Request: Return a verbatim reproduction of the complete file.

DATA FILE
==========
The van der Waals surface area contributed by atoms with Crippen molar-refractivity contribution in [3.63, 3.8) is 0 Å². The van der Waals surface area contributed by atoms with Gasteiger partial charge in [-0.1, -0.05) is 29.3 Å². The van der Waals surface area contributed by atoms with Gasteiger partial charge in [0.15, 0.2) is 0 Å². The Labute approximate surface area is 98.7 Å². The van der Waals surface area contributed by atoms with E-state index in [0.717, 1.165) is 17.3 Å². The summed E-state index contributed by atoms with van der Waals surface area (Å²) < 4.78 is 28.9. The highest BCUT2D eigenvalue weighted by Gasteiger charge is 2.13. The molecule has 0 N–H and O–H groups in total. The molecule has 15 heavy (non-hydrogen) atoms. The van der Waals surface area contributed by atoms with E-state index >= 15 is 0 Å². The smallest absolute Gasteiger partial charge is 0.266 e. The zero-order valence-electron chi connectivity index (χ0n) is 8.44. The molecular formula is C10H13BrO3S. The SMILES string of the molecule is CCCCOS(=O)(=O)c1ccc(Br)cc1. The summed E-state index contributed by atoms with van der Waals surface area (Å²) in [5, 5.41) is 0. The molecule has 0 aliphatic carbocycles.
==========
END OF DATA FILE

The van der Waals surface area contributed by atoms with Crippen molar-refractivity contribution in [3.63, 3.8) is 0 Å². The van der Waals surface area contributed by atoms with Gasteiger partial charge in [-0.1, -0.05) is 29.3 Å². The van der Waals surface area contributed by atoms with Gasteiger partial charge in [0.15, 0.2) is 0 Å². The Labute approximate surface area is 98.7 Å². The van der Waals surface area contributed by atoms with E-state index in [0.717, 1.165) is 17.3 Å². The summed E-state index contributed by atoms with van der Waals surface area (Å²) < 4.78 is 28.9. The highest BCUT2D eigenvalue weighted by Gasteiger charge is 2.13. The molecule has 0 N–H and O–H groups in total. The molecule has 15 heavy (non-hydrogen) atoms. The van der Waals surface area contributed by atoms with E-state index >= 15 is 0 Å². The smallest absolute Gasteiger partial charge is 0.266 e. The zero-order valence-electron chi connectivity index (χ0n) is 8.44. The molecular formula is C10H13BrO3S. The SMILES string of the molecule is CCCCOS(=O)(=O)c1ccc(Br)cc1. The summed E-state index contributed by atoms with van der Waals surface area (Å²) in [5, 5.41) is 0. The molecule has 0 aliphatic carbocycles.